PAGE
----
Javier E. Trujillo reviews the debut issue from Dynamite’s 2021 comic book series.
When a child trafficker gets assassinated in his cell for knowing too much, James Bond is assigned to protect one of their accomplices so MI-6 can bring the network of an arms dealer down!
Writer: Rodney Barnes
Artist: Antonio Fuso
Colours: Adriano Augusto
Letters: Social Myth Studios
Covers: Francesco Francavilla, Butch Guice
Editor: Joe Rybandt
Richard Wilhelm is a billionaire financier currently imprisoned in Belmarsh for trafficking underage children. When he gets murdered in his cell by the assassin Kino, M sends for Under Secretary Seneda, briefing him on the larger plot. Wilhelm had ties to Anton Banes, an arms merchant with dealings in both legitimate government and those who would oppose them. Banes has also been developing an innocuous video game, with hidden code that would allow for plans and detailed intelligence to be shared-a new way to reach his clientele in the event of him being shunned by the world’s superpowers should they uncover his ties to Wilhelm. There is a loose thread that could still implicate Banes, Sarah Richmond, Wilhelm’s right hand.
M dispatches 007 to Miami, Florida to bring Richmond in safely. Bond arrives as an attempt is being made on Richmond’s life by Cuban assassins. 007 rescues her and gets her to a temporary safehouse before they can move back to London. Richmond fills 007 in on how she became entangled with Wilhelm. Meanwhile, with the Cubans’ attempt failed, Kino prepares to go after Richmond next.
Bond has returned yet again! After the personal stakes in Agent of SPECTRE, 007 is back on a more traditional assignment. Barnes opens his story with a calm eeriness as the assassin Kino coldly goes about his work. The rain and isolated setting add to the feeling of unease as he dispassionately disposes of his victims. I found it very unsettling as Kino made his way through Belmarsh after his work had finished.
If the Belmarsh execution was the pre-title sequence in a Bond film, Barnes smoothly transitions into the M briefing scene. Augusto’s morning colours are in a stark contrast to the dreariness of the Belmarsh locale. It all feels like your standard MI-6 exposition scene, except throw in the Under Secretary in place of 007. Bond, as we quickly find out, has been despatched to Florida.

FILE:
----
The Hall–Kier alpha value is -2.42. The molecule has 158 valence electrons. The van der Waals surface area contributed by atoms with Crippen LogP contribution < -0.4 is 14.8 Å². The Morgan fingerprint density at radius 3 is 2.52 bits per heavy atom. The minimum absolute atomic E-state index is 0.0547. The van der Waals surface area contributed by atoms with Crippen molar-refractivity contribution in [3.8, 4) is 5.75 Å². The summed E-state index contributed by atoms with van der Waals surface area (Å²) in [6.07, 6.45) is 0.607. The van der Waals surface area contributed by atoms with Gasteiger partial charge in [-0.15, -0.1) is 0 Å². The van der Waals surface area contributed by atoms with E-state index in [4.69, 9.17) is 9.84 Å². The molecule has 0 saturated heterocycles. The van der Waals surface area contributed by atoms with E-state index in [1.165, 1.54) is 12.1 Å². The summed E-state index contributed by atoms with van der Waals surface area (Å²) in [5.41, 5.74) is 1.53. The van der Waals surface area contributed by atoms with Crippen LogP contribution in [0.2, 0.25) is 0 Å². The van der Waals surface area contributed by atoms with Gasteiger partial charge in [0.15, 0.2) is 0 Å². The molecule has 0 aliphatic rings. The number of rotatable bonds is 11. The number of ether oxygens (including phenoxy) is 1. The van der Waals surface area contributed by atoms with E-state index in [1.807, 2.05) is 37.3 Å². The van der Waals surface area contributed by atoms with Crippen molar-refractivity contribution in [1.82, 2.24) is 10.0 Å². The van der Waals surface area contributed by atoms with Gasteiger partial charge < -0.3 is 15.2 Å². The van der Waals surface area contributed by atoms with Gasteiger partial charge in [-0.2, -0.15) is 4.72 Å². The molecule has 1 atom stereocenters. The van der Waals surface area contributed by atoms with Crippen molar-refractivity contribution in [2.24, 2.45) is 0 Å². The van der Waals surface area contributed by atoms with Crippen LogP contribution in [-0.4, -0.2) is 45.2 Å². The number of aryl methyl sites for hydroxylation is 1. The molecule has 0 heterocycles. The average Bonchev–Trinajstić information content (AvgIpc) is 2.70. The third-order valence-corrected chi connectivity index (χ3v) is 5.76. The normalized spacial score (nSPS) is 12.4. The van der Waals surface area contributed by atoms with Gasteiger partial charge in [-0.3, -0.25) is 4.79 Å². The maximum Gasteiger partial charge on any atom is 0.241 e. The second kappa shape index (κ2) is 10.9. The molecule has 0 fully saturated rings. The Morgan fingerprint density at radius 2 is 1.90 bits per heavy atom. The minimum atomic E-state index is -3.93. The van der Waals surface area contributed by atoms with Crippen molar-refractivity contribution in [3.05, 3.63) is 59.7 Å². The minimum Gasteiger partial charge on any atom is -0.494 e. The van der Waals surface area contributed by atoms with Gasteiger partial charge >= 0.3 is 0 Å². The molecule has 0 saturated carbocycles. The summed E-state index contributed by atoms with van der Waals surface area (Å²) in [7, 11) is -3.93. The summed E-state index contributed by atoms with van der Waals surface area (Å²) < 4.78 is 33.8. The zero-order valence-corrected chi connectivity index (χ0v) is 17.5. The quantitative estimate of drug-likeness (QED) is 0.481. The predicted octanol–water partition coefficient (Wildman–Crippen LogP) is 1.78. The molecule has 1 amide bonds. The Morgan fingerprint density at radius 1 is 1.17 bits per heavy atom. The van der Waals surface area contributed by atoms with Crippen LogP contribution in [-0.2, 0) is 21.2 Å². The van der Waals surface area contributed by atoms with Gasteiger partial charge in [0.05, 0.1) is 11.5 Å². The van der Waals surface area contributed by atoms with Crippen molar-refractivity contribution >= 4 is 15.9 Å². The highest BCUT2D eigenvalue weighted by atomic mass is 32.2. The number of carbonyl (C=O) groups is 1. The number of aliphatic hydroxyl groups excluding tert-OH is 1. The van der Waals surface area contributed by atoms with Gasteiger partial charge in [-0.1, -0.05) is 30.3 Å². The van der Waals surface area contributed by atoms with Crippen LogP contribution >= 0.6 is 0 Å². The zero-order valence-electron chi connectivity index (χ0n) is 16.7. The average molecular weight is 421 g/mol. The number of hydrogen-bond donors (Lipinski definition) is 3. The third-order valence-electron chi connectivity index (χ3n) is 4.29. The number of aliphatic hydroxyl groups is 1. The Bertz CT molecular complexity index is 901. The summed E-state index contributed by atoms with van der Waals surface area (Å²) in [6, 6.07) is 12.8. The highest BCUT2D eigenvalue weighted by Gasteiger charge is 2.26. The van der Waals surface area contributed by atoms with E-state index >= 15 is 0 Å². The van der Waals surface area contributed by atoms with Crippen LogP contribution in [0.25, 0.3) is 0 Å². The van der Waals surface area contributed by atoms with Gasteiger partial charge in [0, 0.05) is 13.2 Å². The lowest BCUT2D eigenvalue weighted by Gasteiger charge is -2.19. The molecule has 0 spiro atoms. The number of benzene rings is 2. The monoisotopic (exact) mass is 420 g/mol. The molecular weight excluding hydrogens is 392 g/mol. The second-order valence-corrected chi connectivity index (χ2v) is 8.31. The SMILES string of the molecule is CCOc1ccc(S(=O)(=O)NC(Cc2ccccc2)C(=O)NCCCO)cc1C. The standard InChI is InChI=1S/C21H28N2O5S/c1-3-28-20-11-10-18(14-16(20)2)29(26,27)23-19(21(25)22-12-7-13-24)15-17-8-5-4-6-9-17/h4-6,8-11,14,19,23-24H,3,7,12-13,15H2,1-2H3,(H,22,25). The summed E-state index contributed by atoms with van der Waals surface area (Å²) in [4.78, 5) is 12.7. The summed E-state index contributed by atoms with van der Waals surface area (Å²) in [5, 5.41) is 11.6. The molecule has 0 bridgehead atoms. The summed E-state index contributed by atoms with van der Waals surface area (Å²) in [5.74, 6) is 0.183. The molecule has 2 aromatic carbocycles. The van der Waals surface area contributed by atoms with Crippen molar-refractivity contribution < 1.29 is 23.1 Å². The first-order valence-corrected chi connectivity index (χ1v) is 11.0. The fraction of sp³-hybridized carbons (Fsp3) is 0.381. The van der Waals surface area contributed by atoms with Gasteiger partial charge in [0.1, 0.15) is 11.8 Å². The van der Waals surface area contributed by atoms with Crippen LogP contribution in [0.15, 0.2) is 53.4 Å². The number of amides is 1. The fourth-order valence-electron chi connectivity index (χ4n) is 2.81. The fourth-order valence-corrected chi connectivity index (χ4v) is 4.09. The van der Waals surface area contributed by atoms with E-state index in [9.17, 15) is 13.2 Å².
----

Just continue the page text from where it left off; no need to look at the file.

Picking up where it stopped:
Perhaps it’s because this is coming out hot on the heels of No Time To Die, but I couldn’t help but think of that film as Bond made his way along the Florida coast. Again, Augusto’s colours set the stage so brilliantly, I could hear Zimmer’s “Matera” in my head.
It’s not long before the action kicks in. Fuso primarily keeps his panels in a cinematic, rectangular shape, but breaks things up for dramatic effect to punctuate key moments like 007 charging up the stairs and the assassins forcing Richmond to jump. I enjoyed Fuso’s work. It recalled the style of Scottish artist Jock, who is known for his rough, yet refined aesthetic. Fuso paces the action well, making it exciting and easy to follow, even with numerous bullets flying!
Once Bond and Richmond have reached the relative safety of his hotel, Barnes takes the time to have Sarah tell her backstory to 007. While Bond understands how the glamorous lifestyle Wilhelm bestowed upon her sucked her in, he in no way condones the horrific crimes that have transpired. Barnes, by grounding the story in the real-world problem of child sex trafficking, gives his story a topical urgency. While it might not seem as fantastical as the films (minus the gardener’s leaf blower being a gatling gun in disguise), it does feel very Fleming.
James Bond: Himeros is off to a good start, filled with suspense, action, and a down-to-earth feel. Whilst there is a lot of time spent on setting up the story, 007 still gets a moment to shine. With the heavy lifting out of the way in this chapter, hopefully that means we get more of a focus on Bond in the next issue!
Javier E. Trujillo is a lifelong fan of all things 007. He can be reached on Twitter as @JaviTru.
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